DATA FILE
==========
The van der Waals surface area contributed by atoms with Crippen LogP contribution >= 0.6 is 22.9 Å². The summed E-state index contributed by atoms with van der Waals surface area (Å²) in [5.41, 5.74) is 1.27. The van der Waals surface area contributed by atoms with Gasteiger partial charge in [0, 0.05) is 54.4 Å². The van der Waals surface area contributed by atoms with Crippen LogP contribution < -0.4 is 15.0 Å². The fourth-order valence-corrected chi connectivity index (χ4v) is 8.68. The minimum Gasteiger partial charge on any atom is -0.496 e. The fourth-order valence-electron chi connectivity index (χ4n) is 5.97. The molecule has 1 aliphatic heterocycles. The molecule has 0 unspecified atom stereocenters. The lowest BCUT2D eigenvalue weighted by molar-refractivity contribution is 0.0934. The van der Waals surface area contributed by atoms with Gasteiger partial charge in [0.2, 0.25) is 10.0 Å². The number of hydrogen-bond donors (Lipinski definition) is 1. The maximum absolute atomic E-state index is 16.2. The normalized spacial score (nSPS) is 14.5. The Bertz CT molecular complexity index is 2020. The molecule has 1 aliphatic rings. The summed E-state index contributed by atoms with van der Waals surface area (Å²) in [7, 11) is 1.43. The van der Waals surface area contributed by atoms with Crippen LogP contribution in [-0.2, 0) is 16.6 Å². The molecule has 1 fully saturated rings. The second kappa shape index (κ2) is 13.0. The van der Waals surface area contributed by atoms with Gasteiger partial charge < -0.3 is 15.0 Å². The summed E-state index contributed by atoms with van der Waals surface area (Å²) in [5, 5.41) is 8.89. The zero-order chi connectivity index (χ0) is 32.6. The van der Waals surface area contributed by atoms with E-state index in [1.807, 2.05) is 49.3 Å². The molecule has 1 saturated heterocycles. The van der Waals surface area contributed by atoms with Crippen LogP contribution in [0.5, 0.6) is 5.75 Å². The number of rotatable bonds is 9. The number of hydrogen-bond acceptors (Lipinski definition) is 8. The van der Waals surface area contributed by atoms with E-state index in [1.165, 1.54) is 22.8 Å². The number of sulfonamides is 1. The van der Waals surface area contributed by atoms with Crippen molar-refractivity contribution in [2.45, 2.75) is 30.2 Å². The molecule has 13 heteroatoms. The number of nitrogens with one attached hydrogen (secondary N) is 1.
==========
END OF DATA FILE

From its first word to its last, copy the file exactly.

The van der Waals surface area contributed by atoms with Crippen LogP contribution >= 0.6 is 22.9 Å². The summed E-state index contributed by atoms with van der Waals surface area (Å²) in [5.41, 5.74) is 1.27. The van der Waals surface area contributed by atoms with Gasteiger partial charge in [0, 0.05) is 54.4 Å². The van der Waals surface area contributed by atoms with Crippen LogP contribution < -0.4 is 15.0 Å². The fourth-order valence-corrected chi connectivity index (χ4v) is 8.68. The minimum Gasteiger partial charge on any atom is -0.496 e. The fourth-order valence-electron chi connectivity index (χ4n) is 5.97. The molecule has 1 aliphatic heterocycles. The molecule has 0 unspecified atom stereocenters. The lowest BCUT2D eigenvalue weighted by molar-refractivity contribution is 0.0934. The van der Waals surface area contributed by atoms with Gasteiger partial charge in [0.2, 0.25) is 10.0 Å². The number of hydrogen-bond donors (Lipinski definition) is 1. The maximum absolute atomic E-state index is 16.2. The normalized spacial score (nSPS) is 14.5. The Bertz CT molecular complexity index is 2020. The molecule has 1 aliphatic rings. The summed E-state index contributed by atoms with van der Waals surface area (Å²) in [7, 11) is 1.43. The van der Waals surface area contributed by atoms with Crippen LogP contribution in [-0.2, 0) is 16.6 Å². The molecule has 1 fully saturated rings. The second kappa shape index (κ2) is 13.0. The van der Waals surface area contributed by atoms with Gasteiger partial charge < -0.3 is 15.0 Å². The summed E-state index contributed by atoms with van der Waals surface area (Å²) in [5, 5.41) is 8.89. The zero-order chi connectivity index (χ0) is 32.6. The van der Waals surface area contributed by atoms with E-state index in [1.807, 2.05) is 49.3 Å². The molecule has 1 saturated heterocycles. The van der Waals surface area contributed by atoms with Crippen LogP contribution in [0.5, 0.6) is 5.75 Å². The number of rotatable bonds is 9. The number of hydrogen-bond acceptors (Lipinski definition) is 8. The van der Waals surface area contributed by atoms with E-state index in [1.165, 1.54) is 22.8 Å². The number of sulfonamides is 1. The van der Waals surface area contributed by atoms with Crippen molar-refractivity contribution in [2.45, 2.75) is 30.2 Å². The molecule has 13 heteroatoms. The number of nitrogens with one attached hydrogen (secondary N) is 1.